Provided even these short excerpts, our students today through their unique lenses hear, see, and reflect quite differently from students of the 20th century: not just equality but equity; not just equity and equality, but both set within an ethical and universal context.

We now exist in an environ where those who should know better regularly give verbal life to such limiting and, yes, racist ideas that if one is not of the specific color, then one cannot write about a different race or ethnicity. Just what does such a stance express to our children of the 21st century? Frances Ellen Watkins Harper, Pauline Hopkins, Henry James, Harper Lee, Mark Twain, Zora Neale Hurston, Toni Morrison, Jacqueline Woodson, Jimmy Santiago Baca—and so many, many more have shown us this position is one devoid not only substance but also and more importantly, such positions lack Equity, Equality, Ethics. Though many of our children may indeed be challenged and constricted by economic class, gender, sexual orientation, educational attainment, religious practice, as well as other social and personal contexts — regardless of ethnicity and because of it — our consciously limiting access to and for them through the literature experienced in ELA classes is faulty logic and incredibly dangerous.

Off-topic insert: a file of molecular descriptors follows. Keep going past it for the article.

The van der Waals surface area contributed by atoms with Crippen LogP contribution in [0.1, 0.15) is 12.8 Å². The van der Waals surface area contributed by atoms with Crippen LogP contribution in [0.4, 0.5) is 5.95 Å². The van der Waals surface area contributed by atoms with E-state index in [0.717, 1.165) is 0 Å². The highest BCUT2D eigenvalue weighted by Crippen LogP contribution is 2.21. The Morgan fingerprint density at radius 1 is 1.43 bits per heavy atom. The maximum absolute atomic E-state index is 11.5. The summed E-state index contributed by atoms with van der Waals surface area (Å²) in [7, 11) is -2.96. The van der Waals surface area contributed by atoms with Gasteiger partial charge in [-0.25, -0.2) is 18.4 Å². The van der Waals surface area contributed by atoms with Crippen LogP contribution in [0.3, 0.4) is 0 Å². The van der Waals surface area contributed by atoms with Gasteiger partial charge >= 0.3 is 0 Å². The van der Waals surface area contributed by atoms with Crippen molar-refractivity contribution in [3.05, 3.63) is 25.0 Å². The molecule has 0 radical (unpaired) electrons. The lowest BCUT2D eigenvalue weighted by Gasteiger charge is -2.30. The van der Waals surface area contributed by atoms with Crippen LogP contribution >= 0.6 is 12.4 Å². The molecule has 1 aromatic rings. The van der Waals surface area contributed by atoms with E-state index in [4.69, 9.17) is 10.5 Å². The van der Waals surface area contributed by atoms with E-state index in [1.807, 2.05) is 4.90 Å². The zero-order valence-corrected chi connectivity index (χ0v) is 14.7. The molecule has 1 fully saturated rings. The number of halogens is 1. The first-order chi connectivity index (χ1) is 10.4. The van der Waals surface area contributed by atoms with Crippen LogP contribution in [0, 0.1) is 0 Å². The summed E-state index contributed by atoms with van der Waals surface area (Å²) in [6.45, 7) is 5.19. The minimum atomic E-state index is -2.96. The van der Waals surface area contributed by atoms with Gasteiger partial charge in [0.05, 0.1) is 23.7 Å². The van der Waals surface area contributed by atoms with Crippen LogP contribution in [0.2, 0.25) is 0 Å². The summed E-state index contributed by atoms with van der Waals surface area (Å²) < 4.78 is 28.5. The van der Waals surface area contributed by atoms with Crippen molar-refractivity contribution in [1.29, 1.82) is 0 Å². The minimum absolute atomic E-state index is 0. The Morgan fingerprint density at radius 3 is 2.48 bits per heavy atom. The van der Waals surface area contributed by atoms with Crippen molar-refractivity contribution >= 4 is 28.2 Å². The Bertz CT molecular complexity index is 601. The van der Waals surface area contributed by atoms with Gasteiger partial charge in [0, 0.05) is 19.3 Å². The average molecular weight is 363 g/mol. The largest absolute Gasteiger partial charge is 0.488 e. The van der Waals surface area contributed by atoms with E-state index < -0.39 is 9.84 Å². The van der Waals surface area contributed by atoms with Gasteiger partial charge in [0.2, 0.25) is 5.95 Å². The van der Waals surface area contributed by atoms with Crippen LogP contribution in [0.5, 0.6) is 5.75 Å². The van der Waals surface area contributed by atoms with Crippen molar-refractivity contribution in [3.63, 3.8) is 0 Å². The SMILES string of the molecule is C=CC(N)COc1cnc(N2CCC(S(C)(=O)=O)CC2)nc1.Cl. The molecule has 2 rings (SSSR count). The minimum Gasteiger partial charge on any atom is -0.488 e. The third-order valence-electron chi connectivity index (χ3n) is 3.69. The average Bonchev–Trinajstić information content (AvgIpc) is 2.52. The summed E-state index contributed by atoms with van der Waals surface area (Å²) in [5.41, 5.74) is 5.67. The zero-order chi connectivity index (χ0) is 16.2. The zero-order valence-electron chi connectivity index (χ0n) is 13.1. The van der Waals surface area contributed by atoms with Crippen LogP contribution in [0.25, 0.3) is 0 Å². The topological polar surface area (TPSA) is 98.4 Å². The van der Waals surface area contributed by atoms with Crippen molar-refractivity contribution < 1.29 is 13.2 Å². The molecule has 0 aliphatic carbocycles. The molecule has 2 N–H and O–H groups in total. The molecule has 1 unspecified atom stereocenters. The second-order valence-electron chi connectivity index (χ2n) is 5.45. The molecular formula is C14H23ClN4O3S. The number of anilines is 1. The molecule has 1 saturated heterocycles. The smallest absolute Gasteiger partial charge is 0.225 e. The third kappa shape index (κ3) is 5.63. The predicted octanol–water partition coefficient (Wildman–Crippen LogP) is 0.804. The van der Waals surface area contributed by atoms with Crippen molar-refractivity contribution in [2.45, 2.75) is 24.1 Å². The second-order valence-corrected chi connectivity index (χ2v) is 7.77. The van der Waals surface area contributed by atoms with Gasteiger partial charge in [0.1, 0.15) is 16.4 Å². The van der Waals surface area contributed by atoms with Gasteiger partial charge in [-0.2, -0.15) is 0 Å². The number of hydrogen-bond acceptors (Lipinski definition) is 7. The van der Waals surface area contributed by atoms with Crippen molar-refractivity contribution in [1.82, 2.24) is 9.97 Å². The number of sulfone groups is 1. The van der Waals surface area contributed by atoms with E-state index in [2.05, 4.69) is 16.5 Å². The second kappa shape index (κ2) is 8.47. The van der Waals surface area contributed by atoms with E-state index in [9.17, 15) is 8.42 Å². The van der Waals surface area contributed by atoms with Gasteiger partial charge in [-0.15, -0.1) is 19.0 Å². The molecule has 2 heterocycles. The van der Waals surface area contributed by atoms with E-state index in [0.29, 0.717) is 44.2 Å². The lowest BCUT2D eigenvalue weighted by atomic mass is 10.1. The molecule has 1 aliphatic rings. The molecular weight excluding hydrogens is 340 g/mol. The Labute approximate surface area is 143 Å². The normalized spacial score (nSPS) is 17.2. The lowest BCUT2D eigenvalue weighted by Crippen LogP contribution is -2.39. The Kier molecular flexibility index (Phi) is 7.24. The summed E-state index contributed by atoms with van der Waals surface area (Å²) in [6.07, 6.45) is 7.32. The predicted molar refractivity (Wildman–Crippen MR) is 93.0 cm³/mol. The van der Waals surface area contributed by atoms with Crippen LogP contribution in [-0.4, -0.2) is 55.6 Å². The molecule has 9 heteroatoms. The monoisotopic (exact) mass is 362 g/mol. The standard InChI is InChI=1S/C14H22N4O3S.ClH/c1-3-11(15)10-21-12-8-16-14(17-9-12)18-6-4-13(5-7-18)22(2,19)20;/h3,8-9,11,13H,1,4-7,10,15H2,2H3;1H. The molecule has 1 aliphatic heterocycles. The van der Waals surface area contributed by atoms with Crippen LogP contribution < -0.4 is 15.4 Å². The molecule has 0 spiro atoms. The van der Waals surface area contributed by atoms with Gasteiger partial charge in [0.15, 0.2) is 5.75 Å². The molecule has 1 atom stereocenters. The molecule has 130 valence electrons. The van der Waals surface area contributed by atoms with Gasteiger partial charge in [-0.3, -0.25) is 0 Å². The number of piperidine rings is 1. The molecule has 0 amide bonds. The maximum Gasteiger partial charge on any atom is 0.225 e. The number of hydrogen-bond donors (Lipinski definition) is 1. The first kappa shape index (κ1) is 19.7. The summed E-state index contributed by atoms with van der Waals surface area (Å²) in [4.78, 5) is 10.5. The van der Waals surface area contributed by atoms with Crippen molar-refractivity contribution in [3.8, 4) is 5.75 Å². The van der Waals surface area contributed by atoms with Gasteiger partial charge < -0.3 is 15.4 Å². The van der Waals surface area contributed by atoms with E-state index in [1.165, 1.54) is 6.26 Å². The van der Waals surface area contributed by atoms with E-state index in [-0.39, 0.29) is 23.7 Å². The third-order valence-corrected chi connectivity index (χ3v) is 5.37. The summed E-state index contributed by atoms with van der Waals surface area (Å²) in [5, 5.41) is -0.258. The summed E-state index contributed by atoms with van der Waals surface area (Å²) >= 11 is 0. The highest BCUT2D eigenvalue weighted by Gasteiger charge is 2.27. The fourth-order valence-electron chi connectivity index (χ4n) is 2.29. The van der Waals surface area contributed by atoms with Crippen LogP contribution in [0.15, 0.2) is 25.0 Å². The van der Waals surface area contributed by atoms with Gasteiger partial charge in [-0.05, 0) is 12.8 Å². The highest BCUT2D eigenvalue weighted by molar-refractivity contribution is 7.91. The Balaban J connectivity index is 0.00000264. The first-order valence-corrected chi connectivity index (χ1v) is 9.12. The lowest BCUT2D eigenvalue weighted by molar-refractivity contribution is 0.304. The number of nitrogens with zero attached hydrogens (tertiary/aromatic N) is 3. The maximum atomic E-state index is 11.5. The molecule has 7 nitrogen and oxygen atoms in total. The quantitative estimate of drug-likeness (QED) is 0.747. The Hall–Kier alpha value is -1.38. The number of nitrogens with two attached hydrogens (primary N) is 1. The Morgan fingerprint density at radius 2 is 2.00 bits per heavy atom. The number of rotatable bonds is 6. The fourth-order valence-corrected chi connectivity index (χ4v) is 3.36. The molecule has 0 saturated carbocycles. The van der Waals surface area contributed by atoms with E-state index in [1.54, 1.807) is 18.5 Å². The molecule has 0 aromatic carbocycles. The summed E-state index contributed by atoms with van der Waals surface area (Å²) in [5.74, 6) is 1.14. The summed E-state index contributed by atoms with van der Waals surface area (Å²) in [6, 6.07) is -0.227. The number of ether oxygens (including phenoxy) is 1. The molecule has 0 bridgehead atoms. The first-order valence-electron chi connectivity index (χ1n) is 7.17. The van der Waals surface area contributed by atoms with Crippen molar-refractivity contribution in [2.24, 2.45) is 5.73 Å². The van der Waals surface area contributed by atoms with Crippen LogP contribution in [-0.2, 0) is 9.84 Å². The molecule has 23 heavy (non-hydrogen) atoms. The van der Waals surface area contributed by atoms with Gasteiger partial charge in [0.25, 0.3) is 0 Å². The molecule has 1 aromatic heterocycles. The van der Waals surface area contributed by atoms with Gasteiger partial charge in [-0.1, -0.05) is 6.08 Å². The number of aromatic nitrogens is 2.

Students today across our country view works like Adventures of Huckleberry Finn and To Kill a Mockingbird quite differently than did we, than did our parents, or even our grandparents. Students today view these works as informative because they find themselves ensconced in the 24/7 turmoil Mr. Cary and Witherspoon cite, across racial lines. The classroom, especially the ELA classroom, provides a safe distance through which our nation’s children — all of them — can inquire, examine, and make meaning through their lenses — not ours.

The one and primary caveat about which we ELA educators must remain ever-vigilant: the imperative of better preparing educators who feel they are not wholly prepared for such instruction. We who can help must help. We must help because these books and others like them are important. We dare not censor history, not even its language, for when we do, we sanitize it and our children’s Memory fades forever. How can they learn and move forward into their future without sustaining and always holding onto their and our Memory?

Have any Questions or Comments? 

10 comments on “When Will WE Listen? Mark Twain Through the Lenses of Generation Z

Our using this blog to begin and sustain an earnest conversation would be amazing, and we could use this conversation to broaden our understanding and knowledge of the subject of language, the power to words, voice, authorial impact, the list is endless.

Mary Torgoman

I would like to ask the adults who want to ban Huckleberry Finn if they have read the book.
I would ask the same question for any other book a parent objected to.
There is no way to communicate if the answer to the question is no. As anyone who loves this book knows, Twain was using dialect . If the language was racist why does Jim use It? Twain tells his reader that he was using a number of dialects. That is one reason Hemingway says All American literature comes from Mark Twain and this book. It is wrong to keep students from reading this book.